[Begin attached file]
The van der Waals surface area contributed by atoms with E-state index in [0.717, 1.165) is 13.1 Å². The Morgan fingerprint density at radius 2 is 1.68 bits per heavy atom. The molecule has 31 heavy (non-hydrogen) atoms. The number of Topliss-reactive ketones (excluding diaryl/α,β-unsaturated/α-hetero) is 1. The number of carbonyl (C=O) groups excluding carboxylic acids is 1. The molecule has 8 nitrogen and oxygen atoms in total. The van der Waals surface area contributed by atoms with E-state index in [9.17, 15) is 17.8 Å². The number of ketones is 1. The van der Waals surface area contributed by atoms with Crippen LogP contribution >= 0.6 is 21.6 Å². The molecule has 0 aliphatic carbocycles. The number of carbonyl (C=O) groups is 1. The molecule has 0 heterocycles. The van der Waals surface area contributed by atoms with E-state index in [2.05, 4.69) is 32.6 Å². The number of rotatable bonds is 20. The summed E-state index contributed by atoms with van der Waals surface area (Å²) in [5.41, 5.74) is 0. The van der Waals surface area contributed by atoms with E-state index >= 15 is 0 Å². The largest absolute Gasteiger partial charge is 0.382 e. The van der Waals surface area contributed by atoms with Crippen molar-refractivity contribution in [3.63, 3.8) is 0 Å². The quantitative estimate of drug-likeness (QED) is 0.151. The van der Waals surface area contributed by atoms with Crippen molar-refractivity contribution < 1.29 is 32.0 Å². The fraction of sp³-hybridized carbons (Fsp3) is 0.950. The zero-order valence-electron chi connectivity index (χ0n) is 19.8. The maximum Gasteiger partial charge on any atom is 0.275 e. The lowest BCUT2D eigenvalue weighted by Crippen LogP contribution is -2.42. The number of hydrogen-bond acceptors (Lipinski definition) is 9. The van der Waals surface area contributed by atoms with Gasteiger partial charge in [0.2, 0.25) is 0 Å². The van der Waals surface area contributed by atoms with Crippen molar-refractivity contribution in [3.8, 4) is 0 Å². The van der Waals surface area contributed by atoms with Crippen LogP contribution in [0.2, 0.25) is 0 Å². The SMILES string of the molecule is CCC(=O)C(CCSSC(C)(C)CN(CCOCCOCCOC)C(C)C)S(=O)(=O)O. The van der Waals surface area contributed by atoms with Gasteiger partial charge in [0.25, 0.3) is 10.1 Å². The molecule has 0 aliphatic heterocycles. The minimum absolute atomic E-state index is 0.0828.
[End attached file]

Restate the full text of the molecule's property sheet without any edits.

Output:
The van der Waals surface area contributed by atoms with E-state index in [0.717, 1.165) is 13.1 Å². The Morgan fingerprint density at radius 2 is 1.68 bits per heavy atom. The molecule has 31 heavy (non-hydrogen) atoms. The number of Topliss-reactive ketones (excluding diaryl/α,β-unsaturated/α-hetero) is 1. The number of carbonyl (C=O) groups excluding carboxylic acids is 1. The molecule has 8 nitrogen and oxygen atoms in total. The van der Waals surface area contributed by atoms with E-state index in [9.17, 15) is 17.8 Å². The number of ketones is 1. The van der Waals surface area contributed by atoms with Crippen LogP contribution >= 0.6 is 21.6 Å². The molecule has 0 aliphatic carbocycles. The number of carbonyl (C=O) groups is 1. The molecule has 0 heterocycles. The van der Waals surface area contributed by atoms with E-state index in [2.05, 4.69) is 32.6 Å². The number of rotatable bonds is 20. The summed E-state index contributed by atoms with van der Waals surface area (Å²) in [5.41, 5.74) is 0. The van der Waals surface area contributed by atoms with E-state index >= 15 is 0 Å². The largest absolute Gasteiger partial charge is 0.382 e. The van der Waals surface area contributed by atoms with Crippen molar-refractivity contribution in [3.63, 3.8) is 0 Å². The quantitative estimate of drug-likeness (QED) is 0.151. The van der Waals surface area contributed by atoms with Crippen molar-refractivity contribution < 1.29 is 32.0 Å². The fraction of sp³-hybridized carbons (Fsp3) is 0.950. The zero-order valence-electron chi connectivity index (χ0n) is 19.8. The maximum Gasteiger partial charge on any atom is 0.275 e. The lowest BCUT2D eigenvalue weighted by Crippen LogP contribution is -2.42. The number of hydrogen-bond acceptors (Lipinski definition) is 9. The van der Waals surface area contributed by atoms with Gasteiger partial charge in [0.2, 0.25) is 0 Å². The van der Waals surface area contributed by atoms with Crippen molar-refractivity contribution in [3.8, 4) is 0 Å². The van der Waals surface area contributed by atoms with Crippen LogP contribution in [0.2, 0.25) is 0 Å². The SMILES string of the molecule is CCC(=O)C(CCSSC(C)(C)CN(CCOCCOCCOC)C(C)C)S(=O)(=O)O. The van der Waals surface area contributed by atoms with Gasteiger partial charge in [0.25, 0.3) is 10.1 Å². The molecule has 0 aliphatic heterocycles. The minimum absolute atomic E-state index is 0.0828.